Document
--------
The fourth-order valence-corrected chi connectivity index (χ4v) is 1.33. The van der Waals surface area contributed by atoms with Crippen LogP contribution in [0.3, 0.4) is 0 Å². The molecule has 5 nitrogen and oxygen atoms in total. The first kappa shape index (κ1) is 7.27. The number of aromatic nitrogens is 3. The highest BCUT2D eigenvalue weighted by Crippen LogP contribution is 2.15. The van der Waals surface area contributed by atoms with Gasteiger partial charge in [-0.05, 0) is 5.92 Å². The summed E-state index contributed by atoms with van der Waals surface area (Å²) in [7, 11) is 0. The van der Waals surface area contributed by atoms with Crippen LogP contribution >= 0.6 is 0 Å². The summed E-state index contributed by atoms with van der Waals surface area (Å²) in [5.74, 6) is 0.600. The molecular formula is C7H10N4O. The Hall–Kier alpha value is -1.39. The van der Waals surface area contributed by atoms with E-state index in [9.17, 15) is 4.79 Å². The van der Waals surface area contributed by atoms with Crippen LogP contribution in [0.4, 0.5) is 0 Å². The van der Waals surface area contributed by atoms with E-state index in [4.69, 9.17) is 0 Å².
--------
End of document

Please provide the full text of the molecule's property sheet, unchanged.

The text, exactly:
The fourth-order valence-corrected chi connectivity index (χ4v) is 1.33. The van der Waals surface area contributed by atoms with Crippen LogP contribution in [0.3, 0.4) is 0 Å². The molecule has 5 nitrogen and oxygen atoms in total. The first kappa shape index (κ1) is 7.27. The number of aromatic nitrogens is 3. The highest BCUT2D eigenvalue weighted by Crippen LogP contribution is 2.15. The van der Waals surface area contributed by atoms with Gasteiger partial charge in [-0.05, 0) is 5.92 Å². The summed E-state index contributed by atoms with van der Waals surface area (Å²) in [7, 11) is 0. The van der Waals surface area contributed by atoms with Crippen LogP contribution >= 0.6 is 0 Å². The summed E-state index contributed by atoms with van der Waals surface area (Å²) in [5.74, 6) is 0.600. The molecular formula is C7H10N4O. The Hall–Kier alpha value is -1.39. The van der Waals surface area contributed by atoms with E-state index in [9.17, 15) is 4.79 Å². The van der Waals surface area contributed by atoms with Crippen LogP contribution in [0.4, 0.5) is 0 Å². The van der Waals surface area contributed by atoms with E-state index in [4.69, 9.17) is 0 Å².